Day 8: December 3
Third day of 7-day JR pass
We packed up and checked out of the hotel pretty early, ready to catch the first cable car. The staff helped me with figuring out how to get from the hotel to the bus stop where we would board a bus to Kawaguchi-ko later in the day, but it involved a number of buses and it wasn’t worth it. So they booked a taxi for us for when we would come back for our bags later in the day. We only had the morning plus an hour or so to explore Hakone! We took the cable car to Sounzan station and we continued to use our Hakone Free Pass (valid for two days) purchased the previous day.
Unforunately I hadn’t expected that the ropeway from Souzan station would not be operating yet (too early), so we had to wait about half an hour – whoops. We took the ropeway to Owakudani station, which is where we had visited the the day before but the weather was too bad.
Owakudani is an active volano zone area featuring a lot of hot springs and hot sulphurous fumes. It is a short walk from the ropeway to the many steam vents and bubbling pools, where the “black eggs” we purchased the previous day are boiled. There are also hiking paths you can take up the mountain or down the mountain to the lake. Currently, there is no access to Owakudani and it is closed to visitors due to volcanic gases.
The weather was just as windy, foggy and drizzling as the previous day! There was almost no visibility.
We then hopped back on the ropeway to head to Togendai-ko station, which is at the northern end of Ashino-ko (Lake Ashino). We decided to take the roundtrip sightseeing cruise to Hakone-machi, Moto-Hakone (historical old towns) and back to Togendai-ko except we would remain on the boat. We didn’t have a load of time so we wouldn’t be getting off and exploring the two historic towns, although that would have been a great option. The roundtrip cruise in this way would take about one hour. Also, the clouds began to clear, the rain and fog disappeared and the sun appeared! We couldn’t believe our luck!
Being outside on the boat was incredibly cold and windy. We saw glimpses of Mt Fuji at some point too. The weather continued to clear up, and on the ropeway back, we could see Mt Fuji quite clearly (Mt Fuji is actually still really far away from Hakone though).
We could also see Owakudani better while travelling above than the two times we had visited. The angry fumes were really cool.
We made our way back to the hotel, grabbed our stuff and waited for the taxi. The taxi driver took us to the bus stop, which was around 10-15 minutes of driving through windy mountain roads. He was a super friendly man and we had a nice chat. He had visited Kawaguchi-ko just two weeks ago and visits almost yearly. He dropped us off at the Hakone Sengoku Annaisho bus stop as requested. Shortly, the Odakyu Hakone highway bus arrived and we travelled on it to Gotemba station. Beyond Gotemba, our Hakone free pass was no longer valid. From Gotemba station, we had to take a very long route to cross some tracks to get to the bus stops (literally almost ten minutes). From there we took a bus to Kawaguchi-ko, which was an hour of windy country roads. I had planned the transport times for the journey between Hakone and Kawaguchi-ko according to the bus timetables.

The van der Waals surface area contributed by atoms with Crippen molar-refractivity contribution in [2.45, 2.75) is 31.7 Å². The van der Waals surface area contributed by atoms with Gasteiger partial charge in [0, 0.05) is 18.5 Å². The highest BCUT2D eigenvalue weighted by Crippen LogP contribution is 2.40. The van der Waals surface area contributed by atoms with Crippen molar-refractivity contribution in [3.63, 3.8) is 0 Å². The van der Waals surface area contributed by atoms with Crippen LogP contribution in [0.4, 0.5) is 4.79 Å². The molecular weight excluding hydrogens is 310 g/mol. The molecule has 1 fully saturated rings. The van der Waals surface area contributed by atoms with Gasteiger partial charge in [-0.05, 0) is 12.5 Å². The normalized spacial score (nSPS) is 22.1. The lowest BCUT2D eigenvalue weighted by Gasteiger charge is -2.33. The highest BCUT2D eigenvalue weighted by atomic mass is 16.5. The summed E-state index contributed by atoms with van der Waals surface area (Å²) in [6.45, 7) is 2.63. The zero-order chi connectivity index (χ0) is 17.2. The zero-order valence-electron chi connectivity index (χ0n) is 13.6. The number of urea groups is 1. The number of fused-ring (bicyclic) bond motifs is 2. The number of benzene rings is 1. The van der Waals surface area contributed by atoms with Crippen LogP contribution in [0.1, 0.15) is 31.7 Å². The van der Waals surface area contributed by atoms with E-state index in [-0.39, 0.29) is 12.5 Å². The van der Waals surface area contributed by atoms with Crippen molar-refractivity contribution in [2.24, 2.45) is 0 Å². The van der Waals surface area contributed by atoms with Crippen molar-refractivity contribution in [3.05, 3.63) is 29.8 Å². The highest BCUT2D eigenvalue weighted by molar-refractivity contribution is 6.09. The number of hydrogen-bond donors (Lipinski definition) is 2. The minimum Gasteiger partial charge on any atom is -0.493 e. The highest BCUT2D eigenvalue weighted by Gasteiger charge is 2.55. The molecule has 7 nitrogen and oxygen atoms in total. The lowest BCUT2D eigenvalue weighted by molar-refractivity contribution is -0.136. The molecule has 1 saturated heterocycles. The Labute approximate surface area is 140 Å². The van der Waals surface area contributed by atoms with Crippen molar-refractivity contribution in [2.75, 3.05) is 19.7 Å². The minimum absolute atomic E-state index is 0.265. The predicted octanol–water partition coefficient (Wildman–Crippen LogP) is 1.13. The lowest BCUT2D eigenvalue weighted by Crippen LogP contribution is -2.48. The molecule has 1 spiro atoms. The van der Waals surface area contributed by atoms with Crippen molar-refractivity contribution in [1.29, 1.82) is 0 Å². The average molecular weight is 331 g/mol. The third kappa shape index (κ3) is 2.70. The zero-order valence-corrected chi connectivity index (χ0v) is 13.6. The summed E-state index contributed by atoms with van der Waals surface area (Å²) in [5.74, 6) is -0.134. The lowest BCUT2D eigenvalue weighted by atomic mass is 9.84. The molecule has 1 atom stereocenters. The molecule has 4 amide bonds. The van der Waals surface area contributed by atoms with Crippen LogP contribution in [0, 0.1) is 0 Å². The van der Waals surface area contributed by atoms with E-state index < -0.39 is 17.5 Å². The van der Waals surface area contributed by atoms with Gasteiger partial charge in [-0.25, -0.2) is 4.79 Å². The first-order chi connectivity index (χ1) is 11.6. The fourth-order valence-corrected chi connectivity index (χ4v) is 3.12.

Kawaguchi-ko (Lake Kawaguchi) is the most easily accessible of the Fuji Five Lakes at the northern base of Mt Fuji. The Fuji Five Lakes area are the best and closest places to view Mt Fuji, and also from where you can climb Mt Fuji.
Arriving at Kawaguchi-ko station, we stocked up on snacks and also used some paid internet. The hotel didn’t have internet in the rooms and we wanted to send some messages home. We took a taxi to Mizuno Hotel. It was a ryokan-style hotel and our name was on the welcoming board outside!
Mizuno Hotel is a slightly old hotel, sitting high up on a hill, some 2km away from Kawaguchi-ko station. Walking is a little bit tiring (because of the hill) but doable once you are familiar with the orientation (we would mostly be walking around Kawaguchi-ko the next day). Because it is high up and located close to the river, our room had an unrivalled view of Mt Fuji on the other side of the lake. This is a true selling point of the hotel. Our room was simple, not incredibly well maintained, and just passably clean. Overall the hotel felt really old and a little run down, with gaudy and chaotic decorations (particularly on the ground floor). There was meant to be free wifi in the lobby, but we were not able to connect, and the staff couldn’t figure out why – I put it down to our non-Japanese devices.
We decided to have sukiyaki in the hotel’s restaurant, not wanting to repeat the sad dinner from the previous night. There was an incredible amount of food (almost too much) and well worth the price. At the end they asked if we wanted more vegetables. We wished we had known, because we love our vegetables and never got to eat enough in Japan, and I wouldn’t have stuffed myself trying to finish all the meat. And then at the end they asked if we wanted more beef! So maybe the whole meal was all-you-can-eat and we didn’t realise, haha!
In ryokan, staff will come around during dinner time (when guest’s are usually out) and lay out the futon. When we returned from dinner, our futon were laid out for us.